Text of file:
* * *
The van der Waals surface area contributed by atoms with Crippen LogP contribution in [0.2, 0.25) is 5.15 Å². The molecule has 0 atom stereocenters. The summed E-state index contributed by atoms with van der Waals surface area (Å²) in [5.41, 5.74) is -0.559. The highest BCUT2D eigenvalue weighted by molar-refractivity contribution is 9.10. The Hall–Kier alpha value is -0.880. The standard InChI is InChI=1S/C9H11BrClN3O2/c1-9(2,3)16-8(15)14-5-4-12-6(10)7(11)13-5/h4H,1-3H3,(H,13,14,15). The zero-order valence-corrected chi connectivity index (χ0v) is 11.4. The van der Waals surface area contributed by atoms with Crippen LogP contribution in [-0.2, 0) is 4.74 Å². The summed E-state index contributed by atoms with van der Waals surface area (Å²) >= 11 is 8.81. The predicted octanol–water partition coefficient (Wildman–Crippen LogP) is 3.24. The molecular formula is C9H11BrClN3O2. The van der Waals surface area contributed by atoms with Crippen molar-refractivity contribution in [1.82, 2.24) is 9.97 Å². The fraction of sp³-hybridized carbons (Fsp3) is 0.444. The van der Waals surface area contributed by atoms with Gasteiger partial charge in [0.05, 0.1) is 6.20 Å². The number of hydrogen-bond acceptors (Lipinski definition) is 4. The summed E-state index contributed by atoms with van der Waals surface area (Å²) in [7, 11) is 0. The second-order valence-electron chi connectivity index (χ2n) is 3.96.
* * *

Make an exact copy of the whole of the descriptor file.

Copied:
The van der Waals surface area contributed by atoms with Crippen LogP contribution in [0.2, 0.25) is 5.15 Å². The molecule has 0 atom stereocenters. The summed E-state index contributed by atoms with van der Waals surface area (Å²) in [5.41, 5.74) is -0.559. The highest BCUT2D eigenvalue weighted by molar-refractivity contribution is 9.10. The Hall–Kier alpha value is -0.880. The standard InChI is InChI=1S/C9H11BrClN3O2/c1-9(2,3)16-8(15)14-5-4-12-6(10)7(11)13-5/h4H,1-3H3,(H,13,14,15). The zero-order valence-corrected chi connectivity index (χ0v) is 11.4. The van der Waals surface area contributed by atoms with Crippen LogP contribution in [-0.2, 0) is 4.74 Å². The summed E-state index contributed by atoms with van der Waals surface area (Å²) >= 11 is 8.81. The predicted octanol–water partition coefficient (Wildman–Crippen LogP) is 3.24. The molecular formula is C9H11BrClN3O2. The van der Waals surface area contributed by atoms with Crippen molar-refractivity contribution in [1.82, 2.24) is 9.97 Å². The fraction of sp³-hybridized carbons (Fsp3) is 0.444. The van der Waals surface area contributed by atoms with Gasteiger partial charge in [0.05, 0.1) is 6.20 Å². The number of hydrogen-bond acceptors (Lipinski definition) is 4. The summed E-state index contributed by atoms with van der Waals surface area (Å²) in [7, 11) is 0. The second-order valence-electron chi connectivity index (χ2n) is 3.96.